- 3-4 pounds of high-quality beef, chicken, or fish bones (organic, grass-fed, or pasture-raised if possible)
- 2 large carrots, roughly chopped
- 2 celery stalks, roughly chopped
- 1 medium onion, halved
- 4 garlic cloves, smashed
- A handful of fresh herbs (parsley, thyme, rosemary)
- 2 tablespoons apple cider vinegar (helps extract minerals from bones)
- 1 bay leaf
- 8-10 cups of filtered water (enough to cover the bones)
- Salt and pepper to taste
- Prepare your bones: If your bones are raw, roast them in the oven at 400°F (200°C) for about 30 minutes until nicely browned. This step adds depth and richness to the broth, but if using cooked or leftover bones, you can skip this.
- Place the roasted bones (or cooked bones) in a large stockpot or slow cooker, and pour in the water to cover them. Add the apple cider vinegar and let it sit for 1 hour. This helps to draw out the minerals and nutrients from the bones.
- Turn the heat to medium-high and bring the mixture to a gentle boil. As the broth begins to heat up, skim off any foam or impurities that rise to the surface using a fine-mesh skimmer or spoon. Discarding these impurities ensures a clean and clear broth.
- Add the carrots, celery, onion, garlic, fresh herbs, bay leaf, and a pinch of salt and pepper to the pot. Reduce the heat to low, cover, and let it simmer for at least 8 hours, up to 24 hours for maximum flavor and nutrient extraction. The longer the simmer, the richer and more collagen-packed your broth will be.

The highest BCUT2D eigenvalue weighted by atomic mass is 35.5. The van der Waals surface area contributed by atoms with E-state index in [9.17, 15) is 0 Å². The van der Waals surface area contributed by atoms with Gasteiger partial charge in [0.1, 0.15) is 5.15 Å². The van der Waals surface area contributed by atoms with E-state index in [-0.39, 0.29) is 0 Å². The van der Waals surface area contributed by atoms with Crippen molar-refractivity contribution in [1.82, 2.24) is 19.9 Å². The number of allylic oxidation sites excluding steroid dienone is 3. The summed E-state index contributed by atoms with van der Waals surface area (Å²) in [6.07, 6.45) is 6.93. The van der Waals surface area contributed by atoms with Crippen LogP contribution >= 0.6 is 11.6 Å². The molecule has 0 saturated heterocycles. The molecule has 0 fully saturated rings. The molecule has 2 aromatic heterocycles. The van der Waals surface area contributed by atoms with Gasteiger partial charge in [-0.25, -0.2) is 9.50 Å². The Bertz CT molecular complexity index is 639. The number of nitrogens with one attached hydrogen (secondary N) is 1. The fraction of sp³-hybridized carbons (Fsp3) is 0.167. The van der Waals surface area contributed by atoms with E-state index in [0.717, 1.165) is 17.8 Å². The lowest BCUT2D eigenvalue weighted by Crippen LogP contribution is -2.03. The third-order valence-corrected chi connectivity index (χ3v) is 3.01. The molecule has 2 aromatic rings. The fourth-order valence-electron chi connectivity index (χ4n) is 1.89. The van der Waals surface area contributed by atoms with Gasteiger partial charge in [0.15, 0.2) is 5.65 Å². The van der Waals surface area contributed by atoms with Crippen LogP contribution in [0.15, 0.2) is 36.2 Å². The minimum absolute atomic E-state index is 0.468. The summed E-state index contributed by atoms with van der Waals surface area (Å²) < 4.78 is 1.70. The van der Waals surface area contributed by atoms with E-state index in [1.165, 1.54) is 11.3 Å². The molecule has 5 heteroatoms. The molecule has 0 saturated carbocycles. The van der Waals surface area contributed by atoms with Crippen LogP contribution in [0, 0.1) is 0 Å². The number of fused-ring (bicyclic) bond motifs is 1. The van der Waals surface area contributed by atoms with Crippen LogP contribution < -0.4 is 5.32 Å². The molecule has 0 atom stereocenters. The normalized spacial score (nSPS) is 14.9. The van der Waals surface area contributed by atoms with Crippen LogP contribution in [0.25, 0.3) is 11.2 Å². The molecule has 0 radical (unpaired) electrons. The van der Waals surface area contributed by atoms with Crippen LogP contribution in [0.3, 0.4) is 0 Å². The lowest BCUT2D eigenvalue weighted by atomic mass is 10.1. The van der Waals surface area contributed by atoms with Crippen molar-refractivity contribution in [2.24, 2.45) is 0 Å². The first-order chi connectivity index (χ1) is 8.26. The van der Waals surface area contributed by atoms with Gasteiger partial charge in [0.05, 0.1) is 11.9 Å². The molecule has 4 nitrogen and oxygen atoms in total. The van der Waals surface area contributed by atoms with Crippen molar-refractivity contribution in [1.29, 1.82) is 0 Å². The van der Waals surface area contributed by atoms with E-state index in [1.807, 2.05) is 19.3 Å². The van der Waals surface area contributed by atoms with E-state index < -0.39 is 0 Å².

- After the simmering time has elapsed, remove the pot from the heat and let it cool slightly. Use a pair of tongs or a slotted spoon to carefully remove the bones and vegetable solids. Strain the broth through a fine-mesh sieve or cheesecloth into a clean container, discarding the solids.
- Allow the broth to cool completely, then refrigerate it overnight. This process helps to solidify the fat on the surface, making it easy to remove and leaving you with a clean and clarified broth.
- The next day, skim off any solidified fat from the top of the chilled broth. Reheat it gently, and season with additional salt and pepper to taste before serving.
Tips and Variations:
- For an extra-flavorful broth, you can add other vegetables like leeks, mushrooms, or parsnips.
- Experiment with different herbs and spices to customize the flavors in your bone broth. Turmeric, ginger, or a dash of cayenne pepper can add a lovely kick.
- To enhance the gut-healing properties, add a tablespoon of collagen powder during the last hour of simmering. It will further boost the collagen content of the broth.
- Freeze leftover broth in ice cube trays for convenient single-serving portions or in larger containers for later use in soups, stews, or sauces.
Gut-Healing Bone Broth is more than just a recipe; it embodies centuries of tradition and healing properties. I hope that preparing this broth connects you to your own heritage, memories, and the soothing powers of nourishment. Sip it on its own or use it as a base for other culinary creations – either way, your body and soul will thank you for it. Cheers to health and happiness!